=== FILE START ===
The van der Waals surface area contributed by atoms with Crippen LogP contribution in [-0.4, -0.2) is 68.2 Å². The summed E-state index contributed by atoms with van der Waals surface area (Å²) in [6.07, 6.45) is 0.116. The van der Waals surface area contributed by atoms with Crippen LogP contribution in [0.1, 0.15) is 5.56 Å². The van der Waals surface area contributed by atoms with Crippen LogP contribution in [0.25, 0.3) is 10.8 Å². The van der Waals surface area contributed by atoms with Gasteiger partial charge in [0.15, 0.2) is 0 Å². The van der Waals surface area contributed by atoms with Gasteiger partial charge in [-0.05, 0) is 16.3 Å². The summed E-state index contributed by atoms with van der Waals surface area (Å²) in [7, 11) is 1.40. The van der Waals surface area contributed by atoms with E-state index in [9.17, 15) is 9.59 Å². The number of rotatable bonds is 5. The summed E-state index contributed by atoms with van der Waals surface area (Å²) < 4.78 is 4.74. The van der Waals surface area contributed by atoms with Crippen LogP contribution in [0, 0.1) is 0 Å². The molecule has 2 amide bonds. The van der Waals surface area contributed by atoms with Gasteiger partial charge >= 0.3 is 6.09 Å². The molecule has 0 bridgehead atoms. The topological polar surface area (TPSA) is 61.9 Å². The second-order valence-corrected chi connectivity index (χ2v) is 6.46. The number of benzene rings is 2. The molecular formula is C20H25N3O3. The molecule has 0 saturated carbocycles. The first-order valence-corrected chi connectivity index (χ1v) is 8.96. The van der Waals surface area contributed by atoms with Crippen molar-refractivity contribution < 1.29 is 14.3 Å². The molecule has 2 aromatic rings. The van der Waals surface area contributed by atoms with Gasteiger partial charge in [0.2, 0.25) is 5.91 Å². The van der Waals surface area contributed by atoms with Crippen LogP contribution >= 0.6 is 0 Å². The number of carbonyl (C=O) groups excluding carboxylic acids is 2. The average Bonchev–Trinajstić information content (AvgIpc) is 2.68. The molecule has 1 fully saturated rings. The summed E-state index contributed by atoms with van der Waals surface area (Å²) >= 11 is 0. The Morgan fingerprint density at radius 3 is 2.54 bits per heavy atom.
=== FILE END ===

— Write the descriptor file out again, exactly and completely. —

The van der Waals surface area contributed by atoms with Crippen LogP contribution in [-0.4, -0.2) is 68.2 Å². The summed E-state index contributed by atoms with van der Waals surface area (Å²) in [6.07, 6.45) is 0.116. The van der Waals surface area contributed by atoms with Crippen LogP contribution in [0.1, 0.15) is 5.56 Å². The van der Waals surface area contributed by atoms with Crippen LogP contribution in [0.25, 0.3) is 10.8 Å². The van der Waals surface area contributed by atoms with Gasteiger partial charge in [0.15, 0.2) is 0 Å². The van der Waals surface area contributed by atoms with Gasteiger partial charge in [-0.05, 0) is 16.3 Å². The summed E-state index contributed by atoms with van der Waals surface area (Å²) in [7, 11) is 1.40. The van der Waals surface area contributed by atoms with E-state index in [9.17, 15) is 9.59 Å². The number of rotatable bonds is 5. The summed E-state index contributed by atoms with van der Waals surface area (Å²) < 4.78 is 4.74. The van der Waals surface area contributed by atoms with Crippen LogP contribution in [0, 0.1) is 0 Å². The molecule has 2 amide bonds. The van der Waals surface area contributed by atoms with Gasteiger partial charge >= 0.3 is 6.09 Å². The molecule has 0 bridgehead atoms. The topological polar surface area (TPSA) is 61.9 Å². The second-order valence-corrected chi connectivity index (χ2v) is 6.46. The number of benzene rings is 2. The molecular formula is C20H25N3O3. The molecule has 0 saturated carbocycles. The first-order valence-corrected chi connectivity index (χ1v) is 8.96. The van der Waals surface area contributed by atoms with Crippen molar-refractivity contribution < 1.29 is 14.3 Å². The molecule has 2 aromatic rings. The van der Waals surface area contributed by atoms with Gasteiger partial charge in [0.2, 0.25) is 5.91 Å². The van der Waals surface area contributed by atoms with Crippen LogP contribution >= 0.6 is 0 Å². The number of carbonyl (C=O) groups excluding carboxylic acids is 2. The average Bonchev–Trinajstić information content (AvgIpc) is 2.68. The molecule has 1 fully saturated rings. The summed E-state index contributed by atoms with van der Waals surface area (Å²) >= 11 is 0. The Morgan fingerprint density at radius 3 is 2.54 bits per heavy atom.